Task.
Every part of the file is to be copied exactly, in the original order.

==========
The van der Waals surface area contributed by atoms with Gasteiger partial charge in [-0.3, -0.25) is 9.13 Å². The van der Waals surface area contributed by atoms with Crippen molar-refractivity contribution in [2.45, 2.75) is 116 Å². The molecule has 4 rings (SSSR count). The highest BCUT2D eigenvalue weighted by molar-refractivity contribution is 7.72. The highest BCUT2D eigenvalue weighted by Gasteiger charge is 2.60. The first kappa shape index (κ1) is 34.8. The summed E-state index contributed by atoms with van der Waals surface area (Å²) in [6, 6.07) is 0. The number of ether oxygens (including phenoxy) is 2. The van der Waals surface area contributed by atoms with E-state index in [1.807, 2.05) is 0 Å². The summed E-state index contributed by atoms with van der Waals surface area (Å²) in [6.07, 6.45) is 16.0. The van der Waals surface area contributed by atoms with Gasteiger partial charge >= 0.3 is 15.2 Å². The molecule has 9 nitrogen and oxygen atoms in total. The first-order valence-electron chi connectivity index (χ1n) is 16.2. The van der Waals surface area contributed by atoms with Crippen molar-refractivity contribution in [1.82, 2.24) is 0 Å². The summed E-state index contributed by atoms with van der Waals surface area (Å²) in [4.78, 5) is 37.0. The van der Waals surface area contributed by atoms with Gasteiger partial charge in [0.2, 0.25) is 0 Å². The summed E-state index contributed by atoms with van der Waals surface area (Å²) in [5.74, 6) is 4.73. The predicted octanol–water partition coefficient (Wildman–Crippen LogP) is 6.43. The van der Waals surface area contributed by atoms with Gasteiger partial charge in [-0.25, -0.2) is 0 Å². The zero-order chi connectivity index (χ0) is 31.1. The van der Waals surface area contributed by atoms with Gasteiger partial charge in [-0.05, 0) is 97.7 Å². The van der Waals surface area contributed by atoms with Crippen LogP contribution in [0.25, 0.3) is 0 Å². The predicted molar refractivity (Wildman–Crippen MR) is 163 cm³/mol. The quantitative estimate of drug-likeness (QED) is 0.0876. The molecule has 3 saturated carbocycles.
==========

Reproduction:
The van der Waals surface area contributed by atoms with Gasteiger partial charge in [-0.3, -0.25) is 9.13 Å². The van der Waals surface area contributed by atoms with Crippen molar-refractivity contribution in [2.45, 2.75) is 116 Å². The molecule has 4 rings (SSSR count). The highest BCUT2D eigenvalue weighted by molar-refractivity contribution is 7.72. The highest BCUT2D eigenvalue weighted by Gasteiger charge is 2.60. The first kappa shape index (κ1) is 34.8. The summed E-state index contributed by atoms with van der Waals surface area (Å²) in [6, 6.07) is 0. The number of ether oxygens (including phenoxy) is 2. The van der Waals surface area contributed by atoms with E-state index in [1.807, 2.05) is 0 Å². The summed E-state index contributed by atoms with van der Waals surface area (Å²) in [6.07, 6.45) is 16.0. The van der Waals surface area contributed by atoms with Gasteiger partial charge >= 0.3 is 15.2 Å². The molecule has 9 nitrogen and oxygen atoms in total. The first-order valence-electron chi connectivity index (χ1n) is 16.2. The van der Waals surface area contributed by atoms with Crippen molar-refractivity contribution in [1.82, 2.24) is 0 Å². The summed E-state index contributed by atoms with van der Waals surface area (Å²) in [4.78, 5) is 37.0. The van der Waals surface area contributed by atoms with Gasteiger partial charge in [0.2, 0.25) is 0 Å². The summed E-state index contributed by atoms with van der Waals surface area (Å²) in [5.74, 6) is 4.73. The predicted octanol–water partition coefficient (Wildman–Crippen LogP) is 6.43. The van der Waals surface area contributed by atoms with Gasteiger partial charge in [-0.25, -0.2) is 0 Å². The zero-order chi connectivity index (χ0) is 31.1. The van der Waals surface area contributed by atoms with Gasteiger partial charge in [-0.05, 0) is 97.7 Å². The van der Waals surface area contributed by atoms with Crippen LogP contribution in [0.25, 0.3) is 0 Å². The predicted molar refractivity (Wildman–Crippen MR) is 163 cm³/mol. The quantitative estimate of drug-likeness (QED) is 0.0876. The molecule has 3 saturated carbocycles.